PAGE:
It’s reasonable to wonder if the field of sports psychology would exist but for golf. No game does a more comprehensive job of stripping its competitors down to the studs, exposing any rot and weaknesses that lie beneath a once imposing facade.
That’s true of major winners and municipal chops alike. The list of golfers who’ve been thoroughly humbled by one frailty or another reads like roll call at the Hall of Fame.
Putting hobbled Hogan and Watson and Els. With Nicklaus and Woods it was chipping. The greats find ways around it, of course, and move on. But it’s hard to go forward if you’re hitting it sideways. Losing the driver is what they all fear. That’s what finished Ballesteros, Baker-Finch and Duval, and damn near ended Stenson too.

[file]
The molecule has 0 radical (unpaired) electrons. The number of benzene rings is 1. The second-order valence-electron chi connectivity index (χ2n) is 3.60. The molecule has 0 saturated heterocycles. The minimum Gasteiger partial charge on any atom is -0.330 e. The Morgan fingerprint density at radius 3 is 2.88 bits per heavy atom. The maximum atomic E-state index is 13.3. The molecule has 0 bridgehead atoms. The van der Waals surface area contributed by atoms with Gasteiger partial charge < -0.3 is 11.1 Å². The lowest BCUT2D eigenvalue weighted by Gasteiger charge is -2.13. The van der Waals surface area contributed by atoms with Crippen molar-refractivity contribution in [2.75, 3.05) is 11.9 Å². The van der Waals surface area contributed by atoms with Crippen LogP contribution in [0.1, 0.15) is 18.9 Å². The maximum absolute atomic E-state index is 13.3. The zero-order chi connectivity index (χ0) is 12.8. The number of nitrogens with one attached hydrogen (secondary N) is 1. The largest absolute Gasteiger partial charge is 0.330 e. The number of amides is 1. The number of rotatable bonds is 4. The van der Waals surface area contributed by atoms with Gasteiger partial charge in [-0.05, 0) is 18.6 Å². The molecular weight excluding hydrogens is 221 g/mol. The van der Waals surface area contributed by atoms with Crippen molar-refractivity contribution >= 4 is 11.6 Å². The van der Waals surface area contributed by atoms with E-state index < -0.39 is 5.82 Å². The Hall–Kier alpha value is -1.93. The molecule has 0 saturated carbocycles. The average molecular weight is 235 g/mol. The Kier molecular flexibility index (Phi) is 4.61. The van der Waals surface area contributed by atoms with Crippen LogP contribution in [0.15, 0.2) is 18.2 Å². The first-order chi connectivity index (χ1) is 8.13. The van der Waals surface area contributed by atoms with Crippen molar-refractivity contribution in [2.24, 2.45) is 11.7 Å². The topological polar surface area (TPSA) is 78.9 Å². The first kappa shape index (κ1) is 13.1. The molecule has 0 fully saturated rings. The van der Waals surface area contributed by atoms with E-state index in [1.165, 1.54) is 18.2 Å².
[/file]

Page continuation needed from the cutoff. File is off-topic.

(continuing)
Steven Bowditch doesn’t belong in this elite company, at least not in terms of the ecstasy known to major champions. But when it comes to the agony golf can inflict, the 35-year-old Australian fits right in.
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